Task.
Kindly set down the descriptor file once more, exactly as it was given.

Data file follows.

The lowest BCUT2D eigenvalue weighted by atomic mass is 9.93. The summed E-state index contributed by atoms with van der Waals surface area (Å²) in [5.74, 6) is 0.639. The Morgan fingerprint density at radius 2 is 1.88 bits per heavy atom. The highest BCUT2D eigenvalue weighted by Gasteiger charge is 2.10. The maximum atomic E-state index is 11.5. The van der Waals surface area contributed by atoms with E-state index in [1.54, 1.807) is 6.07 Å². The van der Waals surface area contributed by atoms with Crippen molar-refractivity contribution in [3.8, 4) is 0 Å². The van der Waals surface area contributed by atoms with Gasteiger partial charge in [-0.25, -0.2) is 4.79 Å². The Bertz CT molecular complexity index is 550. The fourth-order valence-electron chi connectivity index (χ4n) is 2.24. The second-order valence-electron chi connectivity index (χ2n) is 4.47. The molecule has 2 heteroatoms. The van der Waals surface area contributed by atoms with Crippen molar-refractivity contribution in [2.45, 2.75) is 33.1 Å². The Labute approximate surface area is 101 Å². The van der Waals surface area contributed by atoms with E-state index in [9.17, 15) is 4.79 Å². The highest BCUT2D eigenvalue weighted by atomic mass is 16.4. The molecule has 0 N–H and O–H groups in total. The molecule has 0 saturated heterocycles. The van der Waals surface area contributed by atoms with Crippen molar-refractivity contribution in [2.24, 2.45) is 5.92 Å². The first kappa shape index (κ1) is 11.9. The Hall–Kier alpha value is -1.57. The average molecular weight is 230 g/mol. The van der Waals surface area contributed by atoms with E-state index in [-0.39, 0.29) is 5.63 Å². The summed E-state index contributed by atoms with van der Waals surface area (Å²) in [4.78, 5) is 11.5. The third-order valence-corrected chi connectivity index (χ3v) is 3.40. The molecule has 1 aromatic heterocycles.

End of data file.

The lowest BCUT2D eigenvalue weighted by atomic mass is 9.93. The summed E-state index contributed by atoms with van der Waals surface area (Å²) in [5.74, 6) is 0.639. The Morgan fingerprint density at radius 2 is 1.88 bits per heavy atom. The highest BCUT2D eigenvalue weighted by Gasteiger charge is 2.10. The maximum atomic E-state index is 11.5. The van der Waals surface area contributed by atoms with E-state index in [1.54, 1.807) is 6.07 Å². The van der Waals surface area contributed by atoms with Crippen molar-refractivity contribution in [3.8, 4) is 0 Å². The van der Waals surface area contributed by atoms with Gasteiger partial charge in [-0.25, -0.2) is 4.79 Å². The Bertz CT molecular complexity index is 550. The fourth-order valence-electron chi connectivity index (χ4n) is 2.24. The second-order valence-electron chi connectivity index (χ2n) is 4.47. The molecule has 2 heteroatoms. The van der Waals surface area contributed by atoms with Crippen molar-refractivity contribution in [2.45, 2.75) is 33.1 Å². The Labute approximate surface area is 101 Å². The van der Waals surface area contributed by atoms with E-state index in [9.17, 15) is 4.79 Å². The highest BCUT2D eigenvalue weighted by atomic mass is 16.4. The molecule has 0 N–H and O–H groups in total. The molecule has 0 saturated heterocycles. The van der Waals surface area contributed by atoms with Crippen molar-refractivity contribution in [2.24, 2.45) is 5.92 Å². The first kappa shape index (κ1) is 11.9. The Hall–Kier alpha value is -1.57. The average molecular weight is 230 g/mol. The van der Waals surface area contributed by atoms with E-state index in [-0.39, 0.29) is 5.63 Å². The summed E-state index contributed by atoms with van der Waals surface area (Å²) in [4.78, 5) is 11.5. The third-order valence-corrected chi connectivity index (χ3v) is 3.40. The molecule has 1 aromatic heterocycles.